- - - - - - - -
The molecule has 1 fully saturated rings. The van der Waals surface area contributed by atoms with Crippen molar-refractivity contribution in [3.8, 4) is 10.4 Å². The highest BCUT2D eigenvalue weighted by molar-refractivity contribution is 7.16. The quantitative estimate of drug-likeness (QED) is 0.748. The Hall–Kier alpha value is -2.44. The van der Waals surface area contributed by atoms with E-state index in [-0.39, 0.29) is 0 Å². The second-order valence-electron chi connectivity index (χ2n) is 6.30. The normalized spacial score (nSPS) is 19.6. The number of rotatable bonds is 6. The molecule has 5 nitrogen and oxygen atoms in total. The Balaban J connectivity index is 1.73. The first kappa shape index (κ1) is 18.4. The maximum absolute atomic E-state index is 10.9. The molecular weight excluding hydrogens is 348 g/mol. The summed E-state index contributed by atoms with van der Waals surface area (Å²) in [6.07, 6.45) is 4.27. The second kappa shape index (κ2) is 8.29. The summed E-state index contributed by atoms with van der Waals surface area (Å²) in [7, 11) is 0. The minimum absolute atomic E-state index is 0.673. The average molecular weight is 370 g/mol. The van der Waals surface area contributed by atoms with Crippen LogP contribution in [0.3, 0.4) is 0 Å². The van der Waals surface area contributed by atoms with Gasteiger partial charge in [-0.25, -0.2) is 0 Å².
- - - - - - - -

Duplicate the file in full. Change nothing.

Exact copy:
The molecule has 1 fully saturated rings. The van der Waals surface area contributed by atoms with Crippen molar-refractivity contribution in [3.8, 4) is 10.4 Å². The highest BCUT2D eigenvalue weighted by molar-refractivity contribution is 7.16. The quantitative estimate of drug-likeness (QED) is 0.748. The Hall–Kier alpha value is -2.44. The van der Waals surface area contributed by atoms with E-state index in [-0.39, 0.29) is 0 Å². The second-order valence-electron chi connectivity index (χ2n) is 6.30. The normalized spacial score (nSPS) is 19.6. The number of rotatable bonds is 6. The molecule has 5 nitrogen and oxygen atoms in total. The Balaban J connectivity index is 1.73. The first kappa shape index (κ1) is 18.4. The maximum absolute atomic E-state index is 10.9. The molecular weight excluding hydrogens is 348 g/mol. The summed E-state index contributed by atoms with van der Waals surface area (Å²) in [6.07, 6.45) is 4.27. The second kappa shape index (κ2) is 8.29. The summed E-state index contributed by atoms with van der Waals surface area (Å²) in [7, 11) is 0. The minimum absolute atomic E-state index is 0.673. The average molecular weight is 370 g/mol. The van der Waals surface area contributed by atoms with Crippen LogP contribution in [0.3, 0.4) is 0 Å². The van der Waals surface area contributed by atoms with Gasteiger partial charge in [-0.25, -0.2) is 0 Å².